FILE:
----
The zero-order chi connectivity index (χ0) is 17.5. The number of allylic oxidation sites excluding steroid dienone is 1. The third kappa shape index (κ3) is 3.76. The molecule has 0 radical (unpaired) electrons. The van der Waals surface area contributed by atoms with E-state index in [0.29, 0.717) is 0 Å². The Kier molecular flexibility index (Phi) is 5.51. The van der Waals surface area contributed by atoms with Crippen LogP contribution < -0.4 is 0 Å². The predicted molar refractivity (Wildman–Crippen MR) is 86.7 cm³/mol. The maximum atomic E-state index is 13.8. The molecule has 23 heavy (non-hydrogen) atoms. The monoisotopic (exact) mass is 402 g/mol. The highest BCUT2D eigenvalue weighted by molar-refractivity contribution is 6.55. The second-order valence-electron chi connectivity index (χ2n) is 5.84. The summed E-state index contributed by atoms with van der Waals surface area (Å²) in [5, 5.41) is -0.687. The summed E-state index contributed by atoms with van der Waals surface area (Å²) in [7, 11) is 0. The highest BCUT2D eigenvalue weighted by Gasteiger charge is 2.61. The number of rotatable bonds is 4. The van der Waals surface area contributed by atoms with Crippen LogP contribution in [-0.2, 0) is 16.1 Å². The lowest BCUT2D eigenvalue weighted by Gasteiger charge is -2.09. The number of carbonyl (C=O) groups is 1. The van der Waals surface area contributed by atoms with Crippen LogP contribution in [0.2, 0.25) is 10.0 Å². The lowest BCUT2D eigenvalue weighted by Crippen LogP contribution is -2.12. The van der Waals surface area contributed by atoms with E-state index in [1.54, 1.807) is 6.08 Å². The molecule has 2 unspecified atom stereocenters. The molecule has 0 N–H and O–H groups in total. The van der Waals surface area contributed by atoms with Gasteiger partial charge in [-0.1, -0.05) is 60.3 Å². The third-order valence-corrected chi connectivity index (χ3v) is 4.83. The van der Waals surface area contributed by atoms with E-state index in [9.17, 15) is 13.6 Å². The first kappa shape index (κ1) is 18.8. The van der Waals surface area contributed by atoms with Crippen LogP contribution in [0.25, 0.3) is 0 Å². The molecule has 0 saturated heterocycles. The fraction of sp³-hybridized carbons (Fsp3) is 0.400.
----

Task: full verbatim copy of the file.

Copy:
The zero-order chi connectivity index (χ0) is 17.5. The number of allylic oxidation sites excluding steroid dienone is 1. The third kappa shape index (κ3) is 3.76. The molecule has 0 radical (unpaired) electrons. The van der Waals surface area contributed by atoms with E-state index in [0.29, 0.717) is 0 Å². The Kier molecular flexibility index (Phi) is 5.51. The van der Waals surface area contributed by atoms with Crippen LogP contribution < -0.4 is 0 Å². The predicted molar refractivity (Wildman–Crippen MR) is 86.7 cm³/mol. The maximum atomic E-state index is 13.8. The molecule has 23 heavy (non-hydrogen) atoms. The monoisotopic (exact) mass is 402 g/mol. The highest BCUT2D eigenvalue weighted by molar-refractivity contribution is 6.55. The second-order valence-electron chi connectivity index (χ2n) is 5.84. The summed E-state index contributed by atoms with van der Waals surface area (Å²) in [5, 5.41) is -0.687. The summed E-state index contributed by atoms with van der Waals surface area (Å²) in [7, 11) is 0. The highest BCUT2D eigenvalue weighted by Gasteiger charge is 2.61. The number of rotatable bonds is 4. The van der Waals surface area contributed by atoms with Crippen LogP contribution in [-0.2, 0) is 16.1 Å². The lowest BCUT2D eigenvalue weighted by Gasteiger charge is -2.09. The number of carbonyl (C=O) groups is 1. The van der Waals surface area contributed by atoms with Crippen LogP contribution in [0.2, 0.25) is 10.0 Å². The lowest BCUT2D eigenvalue weighted by Crippen LogP contribution is -2.12. The van der Waals surface area contributed by atoms with E-state index in [1.54, 1.807) is 6.08 Å². The molecule has 2 unspecified atom stereocenters. The molecule has 0 N–H and O–H groups in total. The van der Waals surface area contributed by atoms with Gasteiger partial charge in [-0.1, -0.05) is 60.3 Å². The third-order valence-corrected chi connectivity index (χ3v) is 4.83. The van der Waals surface area contributed by atoms with E-state index in [9.17, 15) is 13.6 Å². The first kappa shape index (κ1) is 18.8. The van der Waals surface area contributed by atoms with Crippen LogP contribution in [0.25, 0.3) is 0 Å². The molecule has 0 saturated heterocycles. The fraction of sp³-hybridized carbons (Fsp3) is 0.400.